When e-mail, direct mail and a phone call were combined, response jumped to 10 percent. That is an outstanding response rate, even for a selected list of recipients.

What Jigsaw found is what marketing studies in other areas are finding. Direct mail out performs e-mail, but when the two are combined, the results are greater than the contributions of either medium by itself.

Catalog marketers found that direct mail recipients are more likely to make online purchases than shoppers who receive only e-mail promotions. In fact, direct mail revenue was 65 percent higher than revenue from e-mail or Web site promotions alone. But when the two mediums were used together, the revenue jump was even higher.

A study by the financial services industry found that direct mail reinforced the company’s brand name more than online communication and direct mail customers consistently registered higher satisfaction with the company’s services and resources than did online customers.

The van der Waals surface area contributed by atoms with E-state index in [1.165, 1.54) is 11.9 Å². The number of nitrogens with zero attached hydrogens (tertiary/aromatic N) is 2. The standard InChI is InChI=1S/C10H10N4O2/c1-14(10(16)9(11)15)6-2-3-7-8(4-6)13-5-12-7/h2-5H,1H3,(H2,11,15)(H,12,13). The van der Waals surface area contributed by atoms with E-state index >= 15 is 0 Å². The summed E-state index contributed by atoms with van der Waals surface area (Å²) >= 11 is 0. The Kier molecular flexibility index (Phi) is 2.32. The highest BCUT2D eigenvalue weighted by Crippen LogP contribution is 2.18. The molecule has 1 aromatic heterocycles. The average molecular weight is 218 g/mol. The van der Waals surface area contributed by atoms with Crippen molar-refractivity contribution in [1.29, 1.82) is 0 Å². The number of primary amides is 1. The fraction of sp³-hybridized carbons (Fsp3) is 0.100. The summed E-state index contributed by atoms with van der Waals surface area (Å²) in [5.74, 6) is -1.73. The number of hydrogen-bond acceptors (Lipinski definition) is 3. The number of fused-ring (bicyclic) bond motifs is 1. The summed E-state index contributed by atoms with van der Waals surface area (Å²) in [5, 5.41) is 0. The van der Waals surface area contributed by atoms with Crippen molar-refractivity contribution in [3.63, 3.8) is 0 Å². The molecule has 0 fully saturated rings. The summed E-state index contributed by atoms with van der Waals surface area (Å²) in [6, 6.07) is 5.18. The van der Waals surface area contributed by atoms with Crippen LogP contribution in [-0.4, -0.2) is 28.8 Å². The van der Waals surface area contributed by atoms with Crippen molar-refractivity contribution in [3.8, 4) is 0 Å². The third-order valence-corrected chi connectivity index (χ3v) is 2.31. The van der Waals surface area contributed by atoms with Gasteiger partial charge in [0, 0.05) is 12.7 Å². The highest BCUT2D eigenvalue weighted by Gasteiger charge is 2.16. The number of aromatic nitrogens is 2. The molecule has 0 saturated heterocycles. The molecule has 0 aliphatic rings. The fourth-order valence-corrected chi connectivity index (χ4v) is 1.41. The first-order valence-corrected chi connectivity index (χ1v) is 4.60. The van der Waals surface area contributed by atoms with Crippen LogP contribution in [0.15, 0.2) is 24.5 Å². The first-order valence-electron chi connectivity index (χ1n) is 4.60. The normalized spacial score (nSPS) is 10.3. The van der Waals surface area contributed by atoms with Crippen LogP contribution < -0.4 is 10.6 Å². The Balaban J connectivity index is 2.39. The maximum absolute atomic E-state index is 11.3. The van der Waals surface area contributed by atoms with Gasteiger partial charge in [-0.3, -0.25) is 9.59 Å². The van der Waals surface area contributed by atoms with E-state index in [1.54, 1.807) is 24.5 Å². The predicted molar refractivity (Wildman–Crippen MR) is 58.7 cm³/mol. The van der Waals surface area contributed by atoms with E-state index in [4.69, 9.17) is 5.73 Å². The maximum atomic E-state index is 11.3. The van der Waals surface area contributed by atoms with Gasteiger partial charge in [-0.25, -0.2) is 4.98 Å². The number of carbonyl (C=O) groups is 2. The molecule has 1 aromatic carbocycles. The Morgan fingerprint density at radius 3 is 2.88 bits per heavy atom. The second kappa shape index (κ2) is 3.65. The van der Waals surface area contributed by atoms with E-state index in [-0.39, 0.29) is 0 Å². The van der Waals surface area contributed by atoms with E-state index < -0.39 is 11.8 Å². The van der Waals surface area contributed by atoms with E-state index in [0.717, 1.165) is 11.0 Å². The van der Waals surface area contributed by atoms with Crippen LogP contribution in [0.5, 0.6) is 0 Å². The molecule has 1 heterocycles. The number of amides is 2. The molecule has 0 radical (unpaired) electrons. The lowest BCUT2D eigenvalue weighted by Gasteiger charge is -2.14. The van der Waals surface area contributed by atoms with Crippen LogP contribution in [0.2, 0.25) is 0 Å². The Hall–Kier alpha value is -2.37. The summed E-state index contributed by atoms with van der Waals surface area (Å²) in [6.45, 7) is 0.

But in every case, a combination of direct mail and online communication produced significantly higher results than either medium alone.

Churches should take note of what the marketing industry is finding. Direct mail must be a vital part of a communications strategy designed to inform and involve members in the effective and efficient function of a local church. Direct mail gets information into the hands of members. The U.S. Postal Service has found that 98 percent of consumers bring in their mail the day it is delivered and 77 percent sort it immediately. Direct mail gets your message into the hands of church members.